Sim Chicanismo covers a wide array of political, religious and ethnic beliefs, and not everybody agrees with what exactly a Chicano is, most new Latino immigrants see it as a lost cause, as a lost culture, because Chicanos do not identify with Mexico or wherever their parents migrated from as new immigrants do. Chicanoism is an appreciation of a historical movement, but also is used by many to bring a new revived politicized feeling to voters young and old in the defense of Mexican and Mexican-American rights. People descended from Aztlan (both in the contemporary U.S. and in Mexico) use the Chicano ideology to create a platform for fighting for immigration reform and equality for all people.

Rejection of borders[edit]

Further information: Aztlán and Chicano nationalism

For some, Chicano ideals involve a rejection of borders. The 1848 Treaty of Guadalupe Hidalgo transformed the Rio Grande region from a rich cultural center to a rigid border poorly enforced by the United States government. At the end of the Mexican–American War, 80,000 Spanish-Mexican-Indian people were forced into sudden U.S. habitation.[34] As a result, Chicano identification is aligned with the idea of Aztlán, which extends to the Aztec period of Mexico, celebrating a time preceding land division.[35]

Paired with the dissipation of militant political efforts of the Chicano movement in the 1960s was the emergence of the Chicano generation. Like their political predecessors, the Chicano generation rejects the "immigrant/foreigner" categorization status.[35] Chicano identity has expanded from its political origins to incorporate a broader community vision of social integration and nonpartisan political participation.[36]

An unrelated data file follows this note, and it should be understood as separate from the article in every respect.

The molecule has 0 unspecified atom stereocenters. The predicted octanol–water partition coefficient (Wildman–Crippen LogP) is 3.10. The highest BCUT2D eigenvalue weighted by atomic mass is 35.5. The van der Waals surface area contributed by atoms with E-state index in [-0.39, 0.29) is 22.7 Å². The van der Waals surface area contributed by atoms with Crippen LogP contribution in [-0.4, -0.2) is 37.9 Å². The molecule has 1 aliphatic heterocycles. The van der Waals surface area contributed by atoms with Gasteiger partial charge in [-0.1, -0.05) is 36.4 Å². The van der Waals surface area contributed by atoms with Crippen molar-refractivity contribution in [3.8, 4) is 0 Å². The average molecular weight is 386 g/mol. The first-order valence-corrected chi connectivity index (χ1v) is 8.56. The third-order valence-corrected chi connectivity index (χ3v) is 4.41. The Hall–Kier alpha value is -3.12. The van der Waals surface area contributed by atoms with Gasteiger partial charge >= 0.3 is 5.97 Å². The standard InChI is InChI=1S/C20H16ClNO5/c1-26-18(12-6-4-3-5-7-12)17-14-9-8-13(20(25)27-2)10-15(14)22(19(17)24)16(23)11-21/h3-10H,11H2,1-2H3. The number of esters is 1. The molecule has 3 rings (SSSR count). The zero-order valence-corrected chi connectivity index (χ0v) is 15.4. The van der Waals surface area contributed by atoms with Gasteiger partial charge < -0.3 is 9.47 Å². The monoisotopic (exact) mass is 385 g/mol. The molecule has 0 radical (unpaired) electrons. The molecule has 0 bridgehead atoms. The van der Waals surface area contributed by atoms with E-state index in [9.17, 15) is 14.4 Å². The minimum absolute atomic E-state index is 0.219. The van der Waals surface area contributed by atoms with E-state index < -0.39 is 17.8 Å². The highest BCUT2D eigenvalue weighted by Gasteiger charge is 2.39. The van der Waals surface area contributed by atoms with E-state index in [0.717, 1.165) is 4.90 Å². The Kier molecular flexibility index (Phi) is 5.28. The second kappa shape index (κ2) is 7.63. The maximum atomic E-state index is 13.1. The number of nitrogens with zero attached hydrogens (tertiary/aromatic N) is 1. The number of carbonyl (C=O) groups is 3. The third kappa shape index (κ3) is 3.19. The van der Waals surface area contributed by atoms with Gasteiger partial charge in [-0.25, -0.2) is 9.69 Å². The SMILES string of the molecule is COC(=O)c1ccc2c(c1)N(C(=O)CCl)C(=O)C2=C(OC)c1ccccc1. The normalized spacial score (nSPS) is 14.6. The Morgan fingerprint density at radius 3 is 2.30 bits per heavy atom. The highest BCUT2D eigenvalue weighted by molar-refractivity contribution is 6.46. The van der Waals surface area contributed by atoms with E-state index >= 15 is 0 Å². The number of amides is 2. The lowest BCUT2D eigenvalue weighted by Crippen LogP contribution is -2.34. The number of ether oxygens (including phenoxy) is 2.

The shared Spanish language, Catholic faith, close contact with their political homeland (Mexico) to the south, a history of labor segregation, ethnic exclusion and racial discrimination encourage a united Chicano or Mexican folkloric tradition in the United States. Ethnic cohesiveness is a resistance strategy to assimilation and the accompanying cultural dissolution.

Mexican nationalists in Mexico, however, condemn the advocates of Chicanoism for attempting to create a new identity for the Mexican American population, distinct from that of the Mexican nation.[37]

Cultural aspects[edit]

Main article: Chicanismo

The term Chicano is also used to describe the literary, artistic, and musical movements that emerged with the Chicano Movement. Chicano Movement involved only chicanos.


Chicano literature tends to focus on themes of identity, discrimination, and culture, with an emphasis on validating Mexican American and Chicano culture in the United States. Rodolfo "Corky" Gonzales's "Yo Soy Joaquin" is one of the first examples of Chicano poetry, while José Antonio Villarreal's Pocho is widely recognized as the first major Chicano/a novel. The novel, "Chicano" by Richard Vasquez, was the first novel about Mexican-Americans to be released by a major publisher (Doubleday, 1970).